7. Fresh out of the oven, flip the tart on the serving dish and sprinkle with coarsely chopped fresh basil leaves.

Alternative:

This recipe is great in the regular order ("upside up") too. It's quicker to prepare because you don't need to cook the tomatoes first. Here's how to proceed with the same ingredients:

  1. Remove the green heart of the tomatoes and slice them crosswise with a sharp knife (about 1/4" slices). Place them in a plate. Sprinke salt, pepper and olive oil and let them marinate. You could add some dry herbs at this point (oregano, thyme or herbes de Provence for instance).
  2. Roll out the dough and line up the pan (use baking paper or butter). Punch a few holes with a fork so that the crust doesn't "baloon" while baking. Spread whole grain mustard on the pie shell. Shred gruyère cheese and sprinkle it over the mustard.
  3. Arrange the tomato slices in circles on the pie shell, trying to drain as much juice as possible before placing them in the pan.
  4. Bake at 380F for 30 to 45 minutes.
  5. Out of the oven, sprinkle coarsely chopped fresh basil leaves and serve warm or cold with a green leaves salad.

Happy Bastille Day!

Thursday, July 07, 2005

Sage pork roast

I came accross this excellent recipe while looking for innovative ways to use up sage leaves (our sage plant is growing amazingly fast!). The sage and Dijon mustard give a delicious taste to the meat, which is as tasty fresh out of the oven than cold in a sandwich. I'm salivating writing this post!

Here is what you need for 4 people (+ leftovers for cold sandwiches):
  • 2 pound pork roast (boneless shoulder blade roast)
  • To stuff the pork roast:
    • 12 fresh sage leaves
    • salt and Cayenne pepper
  • To spread on the outside:
    • 2 tablespoons Dijon mustard
    • salt and Cayenne pepper
  • To pour in the roast pan:
    • 2 tablespoons olive oil
    • 2 tablespoons water
  • To make a sauce once it's cooked:
    • 1 tablespoon honey
    • juice of 1 lemon
Now follow these easy steps:

  1. Preheat the oven at 380F.
  2. Stuff the roast: if the roast is tied, remove the string or elastic net. Place 8 sage leaves inside the roast (you might need to cut the meat "horizontally"). Add salt and pepper inside the roast, then tie it up with kitchen twine (or string).
  3. Pour the olive oil and water in an oven-safe pan.
  4. Spread Dijon mustard on all sides of the roast and place it in the pan. Sprinkle salt and Cayenne pepper all over the roast.
  5. Place the 4 remaining sage leaves in the oil around the roast.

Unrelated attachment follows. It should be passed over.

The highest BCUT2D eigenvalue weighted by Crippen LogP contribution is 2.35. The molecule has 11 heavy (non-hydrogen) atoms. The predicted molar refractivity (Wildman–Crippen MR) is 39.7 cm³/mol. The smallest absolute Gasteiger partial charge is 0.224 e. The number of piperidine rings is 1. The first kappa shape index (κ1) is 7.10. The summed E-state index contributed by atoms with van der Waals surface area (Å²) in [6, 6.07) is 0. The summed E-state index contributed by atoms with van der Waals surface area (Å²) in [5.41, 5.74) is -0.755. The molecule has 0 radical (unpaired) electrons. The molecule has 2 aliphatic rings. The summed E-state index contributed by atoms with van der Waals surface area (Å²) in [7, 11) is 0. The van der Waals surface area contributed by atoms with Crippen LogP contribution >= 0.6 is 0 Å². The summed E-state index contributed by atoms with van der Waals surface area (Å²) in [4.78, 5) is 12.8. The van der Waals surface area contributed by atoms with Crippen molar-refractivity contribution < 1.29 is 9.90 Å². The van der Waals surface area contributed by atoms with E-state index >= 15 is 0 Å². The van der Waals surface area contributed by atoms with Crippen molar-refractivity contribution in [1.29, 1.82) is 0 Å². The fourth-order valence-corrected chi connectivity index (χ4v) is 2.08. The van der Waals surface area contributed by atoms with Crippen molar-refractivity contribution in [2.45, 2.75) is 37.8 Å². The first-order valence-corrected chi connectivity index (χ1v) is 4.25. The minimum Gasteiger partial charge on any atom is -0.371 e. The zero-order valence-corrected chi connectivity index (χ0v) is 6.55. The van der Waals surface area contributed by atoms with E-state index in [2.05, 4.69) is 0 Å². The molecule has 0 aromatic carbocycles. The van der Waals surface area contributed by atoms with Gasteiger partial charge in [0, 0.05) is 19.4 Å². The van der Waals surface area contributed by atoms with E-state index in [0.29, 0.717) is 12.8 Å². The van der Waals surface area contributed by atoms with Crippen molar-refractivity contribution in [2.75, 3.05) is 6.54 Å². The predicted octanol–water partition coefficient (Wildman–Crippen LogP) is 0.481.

6. Bake for at least 45 minutes at 380F.
  7. While you are slicing the roast on a cutting board, pour the lemon juice and honey in the roast pan. Mix with the pork juice. Put the pan back in the oven while you finish slicing the meat. Pour this sauce on the meat before serving.

This pork roast is perfect with sautéed zucchinis (cubed, sautéed in olive oil on medium heat for 15 to 20 minutes).

Wednesday, July 06, 2005

Excellent news!

Marmiton.org has just launched an english version of its website! Check it out: LetsCookFrench.com!

The english version is brand new and there are "only" 550 recipes at the moment but if it gets as successful as the original french version (which already has more than 28,000 entries!) it will be an amazing database on cooking (not only french cooking by the way).

But don't forget to come back to this blog ;-p My next project is to add pictures... I'll start this week-end!

Saturday, June 25, 2005

"Create Your Own Quiche" Guide

There are as many Quiche recipes as there are cooks out there... But they all follow the same guidelines. So here's a kit to create your own quiche. Unleash your imagination!

You will need 4 groups of ingredients:
  1. "Pâte Brisée" pie shell (see June 19th post).
  2. Cooked veggies or meat (see examples below).
  3. Custard mix made of 3 eggs, 2-3 table spoons of crème fraîche (or sour cream), freshly grated nutmeg, salt and pepper. Beat all these ingredients together and that's it.
  4. Shredded cheese like Gruyère, Emmentaler or Comté.
Then follow these steps:
  1. Roll out the crust and line a 10" tart pan (butter the pan or use baking paper). Use a fork to make a few holes in the shell to prevent it from "ballooning" while baking.
  2. Place the veggies or meat at the bottom of the pie shell and spread evenly.
  3. Pour the custard mix over the veggies or meat.
  4. Sprinkle with shredded cheese.
  5. Bake 30 to 45 minutes in a preheated oven at 375°F (190°C).
Here are a few examples of veggies or meat:
  • 3 yellow onions, finely sliced, sautéed in butter for about 20-30 minutes (until transparent and golden). This is the famous "tarte à l'oignon".
  • or, 5 to 6 small zucchinis, sliced or cubed (with or without the skin), sautéed in olive oil with a fresh garlic clove.
  • or, a bunch of fresh spinach, sautéed in butter only 2-3 minutes (replace the crème fraîche by ricotta cheese in the custard mix).
  • or, cubed fresh ham (I mean plain flavor -no honey, not smoked, uncured, simply cooked; e.g. the French Madrange ham). This is the "Quiche Lorraine" recipe.
  • or, 1 or 2 cans of tuna and freshly chopped chives.
  • or anything you'd like to try out!
The custard can be made with milk rather than cream, for a lighter option. Bring 2 cups 1 cup of milk to a boil then slowly pour over the beaten eggs, stirring constantly. Add the nutmeg, salt and pepper (great with the Quiche Lorraine recipe).

To spice it up, you could add 1 table spoon of whole grain mustard to the custard mix or spread it on the crust before adding the veggies (great with the onion tart recipe). It tastes good and it looks good too!